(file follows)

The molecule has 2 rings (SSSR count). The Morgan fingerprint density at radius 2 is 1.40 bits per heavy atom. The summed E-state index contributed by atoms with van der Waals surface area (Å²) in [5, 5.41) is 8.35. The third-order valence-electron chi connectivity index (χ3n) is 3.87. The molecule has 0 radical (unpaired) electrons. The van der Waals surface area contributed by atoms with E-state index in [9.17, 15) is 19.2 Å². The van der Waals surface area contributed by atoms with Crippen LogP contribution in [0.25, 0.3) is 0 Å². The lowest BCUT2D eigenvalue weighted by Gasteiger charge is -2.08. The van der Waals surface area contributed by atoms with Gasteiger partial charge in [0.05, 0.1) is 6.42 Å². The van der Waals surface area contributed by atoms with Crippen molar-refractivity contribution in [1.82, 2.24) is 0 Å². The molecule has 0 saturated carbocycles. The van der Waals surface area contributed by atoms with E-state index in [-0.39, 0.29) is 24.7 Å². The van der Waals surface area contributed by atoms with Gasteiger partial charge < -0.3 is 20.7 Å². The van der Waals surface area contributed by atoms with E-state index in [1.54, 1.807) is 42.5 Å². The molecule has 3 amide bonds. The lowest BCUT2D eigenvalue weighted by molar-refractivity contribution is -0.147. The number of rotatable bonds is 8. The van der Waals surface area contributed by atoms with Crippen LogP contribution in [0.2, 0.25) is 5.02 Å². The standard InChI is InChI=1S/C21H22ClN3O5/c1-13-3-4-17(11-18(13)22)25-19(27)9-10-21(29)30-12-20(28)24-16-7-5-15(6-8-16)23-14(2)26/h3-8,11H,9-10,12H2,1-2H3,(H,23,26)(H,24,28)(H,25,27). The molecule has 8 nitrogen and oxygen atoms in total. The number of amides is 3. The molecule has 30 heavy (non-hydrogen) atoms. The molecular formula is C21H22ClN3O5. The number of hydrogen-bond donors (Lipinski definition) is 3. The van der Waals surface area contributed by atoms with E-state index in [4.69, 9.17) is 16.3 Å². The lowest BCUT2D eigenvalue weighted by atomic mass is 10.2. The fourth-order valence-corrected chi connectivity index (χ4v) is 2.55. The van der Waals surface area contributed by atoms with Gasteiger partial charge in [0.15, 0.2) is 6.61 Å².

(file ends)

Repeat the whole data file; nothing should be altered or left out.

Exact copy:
The molecule has 2 rings (SSSR count). The Morgan fingerprint density at radius 2 is 1.40 bits per heavy atom. The summed E-state index contributed by atoms with van der Waals surface area (Å²) in [5, 5.41) is 8.35. The third-order valence-electron chi connectivity index (χ3n) is 3.87. The molecule has 0 radical (unpaired) electrons. The van der Waals surface area contributed by atoms with E-state index in [9.17, 15) is 19.2 Å². The van der Waals surface area contributed by atoms with Crippen LogP contribution in [0.25, 0.3) is 0 Å². The lowest BCUT2D eigenvalue weighted by Gasteiger charge is -2.08. The van der Waals surface area contributed by atoms with Gasteiger partial charge in [0.05, 0.1) is 6.42 Å². The van der Waals surface area contributed by atoms with Crippen molar-refractivity contribution in [1.82, 2.24) is 0 Å². The molecule has 0 saturated carbocycles. The van der Waals surface area contributed by atoms with E-state index in [-0.39, 0.29) is 24.7 Å². The van der Waals surface area contributed by atoms with Gasteiger partial charge < -0.3 is 20.7 Å². The van der Waals surface area contributed by atoms with E-state index in [1.54, 1.807) is 42.5 Å². The molecule has 3 amide bonds. The lowest BCUT2D eigenvalue weighted by molar-refractivity contribution is -0.147. The number of rotatable bonds is 8. The van der Waals surface area contributed by atoms with Crippen LogP contribution in [0.2, 0.25) is 5.02 Å². The standard InChI is InChI=1S/C21H22ClN3O5/c1-13-3-4-17(11-18(13)22)25-19(27)9-10-21(29)30-12-20(28)24-16-7-5-15(6-8-16)23-14(2)26/h3-8,11H,9-10,12H2,1-2H3,(H,23,26)(H,24,28)(H,25,27). The molecule has 8 nitrogen and oxygen atoms in total. The number of amides is 3. The molecule has 30 heavy (non-hydrogen) atoms. The molecular formula is C21H22ClN3O5. The number of hydrogen-bond donors (Lipinski definition) is 3. The van der Waals surface area contributed by atoms with E-state index in [4.69, 9.17) is 16.3 Å². The lowest BCUT2D eigenvalue weighted by atomic mass is 10.2. The fourth-order valence-corrected chi connectivity index (χ4v) is 2.55. The van der Waals surface area contributed by atoms with Gasteiger partial charge in [0.15, 0.2) is 6.61 Å².